Effectively Preparing for a Board Meeting

Aside from being a regulatory requirement in many cases, building a board of directors is an excellent way to make connections, recruit mentors, and foster additional growth for your small business. Two or three trusted advisers who care about your company — and what to see it succeed — are enough to get started.

Once you have a board assembled, what’s next? Here are four tips that will help ensure that your board meetings run smoothly:

1. Prepare a packet of background information and send it to everyone at least a day in advance. Make sure to announce the purpose of the meeting, review actions taken since your last meeting, and include any relevant data points (key metrics, financial statements, staffing reports, budgets, etc.). The idea is that, by receiving this information in advance, board members can prepare for the meeting — and arrive prepared with questions, comments, suggestions, and concerns.

2. Be clear with your agenda but flexible with your approach. It’s important to have a plan, but make sure to give board members the opportunity to ask questions, share thoughts, and propose solutions. Allow enough time for these interactions — and any potential issues that may arise — so that the meeting doesn’t go over its scheduled time.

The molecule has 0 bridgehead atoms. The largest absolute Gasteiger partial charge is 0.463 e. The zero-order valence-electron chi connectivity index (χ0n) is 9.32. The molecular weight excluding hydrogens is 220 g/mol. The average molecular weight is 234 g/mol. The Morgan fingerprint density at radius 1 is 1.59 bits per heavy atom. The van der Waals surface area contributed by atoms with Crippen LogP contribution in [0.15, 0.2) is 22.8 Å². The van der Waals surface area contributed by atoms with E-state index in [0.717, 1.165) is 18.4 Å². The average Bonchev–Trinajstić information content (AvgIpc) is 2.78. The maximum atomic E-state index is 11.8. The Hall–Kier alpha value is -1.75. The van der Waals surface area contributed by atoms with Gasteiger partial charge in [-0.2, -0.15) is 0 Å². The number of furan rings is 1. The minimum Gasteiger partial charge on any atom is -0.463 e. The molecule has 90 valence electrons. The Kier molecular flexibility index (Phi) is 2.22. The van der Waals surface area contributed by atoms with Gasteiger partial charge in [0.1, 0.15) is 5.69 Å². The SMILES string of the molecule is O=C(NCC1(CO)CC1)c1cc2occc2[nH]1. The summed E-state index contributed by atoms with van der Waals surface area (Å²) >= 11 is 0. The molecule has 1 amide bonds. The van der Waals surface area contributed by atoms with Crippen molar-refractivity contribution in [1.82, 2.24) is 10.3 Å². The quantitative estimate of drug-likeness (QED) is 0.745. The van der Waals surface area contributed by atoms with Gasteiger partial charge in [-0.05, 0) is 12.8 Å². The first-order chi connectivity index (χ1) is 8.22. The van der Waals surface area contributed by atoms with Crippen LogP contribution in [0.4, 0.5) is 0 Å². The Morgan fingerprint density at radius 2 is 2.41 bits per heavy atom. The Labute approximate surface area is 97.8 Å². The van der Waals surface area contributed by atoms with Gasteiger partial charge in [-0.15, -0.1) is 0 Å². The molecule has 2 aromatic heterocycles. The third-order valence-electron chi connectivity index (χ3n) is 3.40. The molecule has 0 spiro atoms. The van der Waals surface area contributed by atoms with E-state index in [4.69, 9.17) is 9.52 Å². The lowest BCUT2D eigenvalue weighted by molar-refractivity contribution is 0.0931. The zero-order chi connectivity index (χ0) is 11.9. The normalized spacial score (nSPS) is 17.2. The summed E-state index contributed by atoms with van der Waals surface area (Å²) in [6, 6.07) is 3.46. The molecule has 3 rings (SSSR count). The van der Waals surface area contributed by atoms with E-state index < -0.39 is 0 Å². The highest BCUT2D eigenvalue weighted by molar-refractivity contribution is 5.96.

3. Prepare to run the show. You’re the one in the spotlight, so be confident in your ability to lead the meeting.  Anticipate questions and present solutions. If an adviser’s suggestion is helpful, validate it — and put a plan of action into effect. If you disagree with a strategy, be prepared to explain why it can’t or shouldn’t happen.

4. Don’t ambush board members with bad news. If things go wrong (and they often will), don’t bombard people with this information at a board meeting. Do it immediately, either by phone or email. Give everyone the time and space needed to focus on the matter at hand — and have solutions ready when they come to the next meeting.

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1 comments
Elizabeth Johnston
Elizabeth Johnston

Make sure you cover governance areas e.g. audit, compensation, etc.